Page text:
27 septiembre 2008
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Sermitsiaq has installed a webcam at the Ilulissat Glacier to show how fast ice is melting due to global warming
Greenland's ice cap is melting at an alarming pace. In order to help open the world's eyes to the magnitude of the changes, Sermitsiaq has set up a webcam that will keep track of the movements of the Ilulissat Glacier.
Each day, enormous boulders of ice break off Ilulissat Glacier and fall into the Ice Fjord. One of the most active glaciers in the world, Ilulissat Glacier moves at a speed of 22 metres per day, and the largest of the constant rain of ice boulders that break off can be up to 1000 metres tall and several hundred metres wide.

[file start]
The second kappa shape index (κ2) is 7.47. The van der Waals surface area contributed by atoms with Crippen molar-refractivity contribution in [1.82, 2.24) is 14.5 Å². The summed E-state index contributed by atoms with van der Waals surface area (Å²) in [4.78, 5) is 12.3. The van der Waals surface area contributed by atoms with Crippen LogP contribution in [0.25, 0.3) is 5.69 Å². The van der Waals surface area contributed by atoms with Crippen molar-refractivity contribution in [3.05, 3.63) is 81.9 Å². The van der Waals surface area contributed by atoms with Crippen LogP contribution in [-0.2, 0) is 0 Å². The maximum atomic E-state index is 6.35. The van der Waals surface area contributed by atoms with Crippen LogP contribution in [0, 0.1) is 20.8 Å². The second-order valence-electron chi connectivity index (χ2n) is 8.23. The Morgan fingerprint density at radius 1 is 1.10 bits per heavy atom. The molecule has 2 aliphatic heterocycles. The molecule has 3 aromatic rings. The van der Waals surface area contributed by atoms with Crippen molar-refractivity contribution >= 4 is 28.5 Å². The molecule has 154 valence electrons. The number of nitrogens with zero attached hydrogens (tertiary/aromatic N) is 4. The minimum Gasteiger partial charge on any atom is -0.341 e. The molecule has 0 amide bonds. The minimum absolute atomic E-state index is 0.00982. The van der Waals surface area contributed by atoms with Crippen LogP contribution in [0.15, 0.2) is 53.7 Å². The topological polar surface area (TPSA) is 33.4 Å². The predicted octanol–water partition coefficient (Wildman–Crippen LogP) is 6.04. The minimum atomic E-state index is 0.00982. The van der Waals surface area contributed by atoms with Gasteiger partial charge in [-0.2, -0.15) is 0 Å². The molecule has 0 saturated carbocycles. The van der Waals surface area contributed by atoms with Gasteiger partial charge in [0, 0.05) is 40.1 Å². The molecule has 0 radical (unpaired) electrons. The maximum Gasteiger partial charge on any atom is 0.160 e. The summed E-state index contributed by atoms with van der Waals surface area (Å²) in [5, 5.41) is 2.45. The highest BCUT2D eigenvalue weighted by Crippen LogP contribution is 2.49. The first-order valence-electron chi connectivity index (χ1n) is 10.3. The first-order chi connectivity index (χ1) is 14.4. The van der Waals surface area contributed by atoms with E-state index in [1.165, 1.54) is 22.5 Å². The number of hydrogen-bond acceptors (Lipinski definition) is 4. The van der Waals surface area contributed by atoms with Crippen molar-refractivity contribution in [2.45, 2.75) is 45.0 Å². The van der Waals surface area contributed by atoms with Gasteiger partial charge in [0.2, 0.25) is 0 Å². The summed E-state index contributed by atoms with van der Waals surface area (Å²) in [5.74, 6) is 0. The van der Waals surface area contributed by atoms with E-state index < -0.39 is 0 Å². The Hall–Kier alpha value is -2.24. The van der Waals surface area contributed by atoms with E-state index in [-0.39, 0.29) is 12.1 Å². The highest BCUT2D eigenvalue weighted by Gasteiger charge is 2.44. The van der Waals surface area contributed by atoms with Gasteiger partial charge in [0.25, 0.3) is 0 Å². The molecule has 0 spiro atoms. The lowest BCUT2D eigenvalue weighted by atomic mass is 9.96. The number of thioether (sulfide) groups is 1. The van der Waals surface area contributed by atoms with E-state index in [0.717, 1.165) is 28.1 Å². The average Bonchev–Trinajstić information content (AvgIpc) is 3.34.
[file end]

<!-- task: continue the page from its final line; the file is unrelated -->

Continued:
Some of the ice gets caught up on an underwater bank at the mouth of the fjord and is broken up into small icebergs. Others are ripped loose by the current and are carried northwest out to the Davis Strait.
Greenland's inland ice cap covers an area of 1.7 million square kilometres - about 80 percent of the country's total area. The ice cap covers 2.8 million cubic kilometres of ice. If all of it melted at once, the world's oceans would rise by more than seven metres.
In some areas, the ice cap is over two km thick, and, at its deepest, it rises three kilometres over Greenland's bedrock. The age of the ice is estimated at about 110,000 years. According to measurements by Nasa's Grace satellite 239 cubic km of the ice cap melt each year.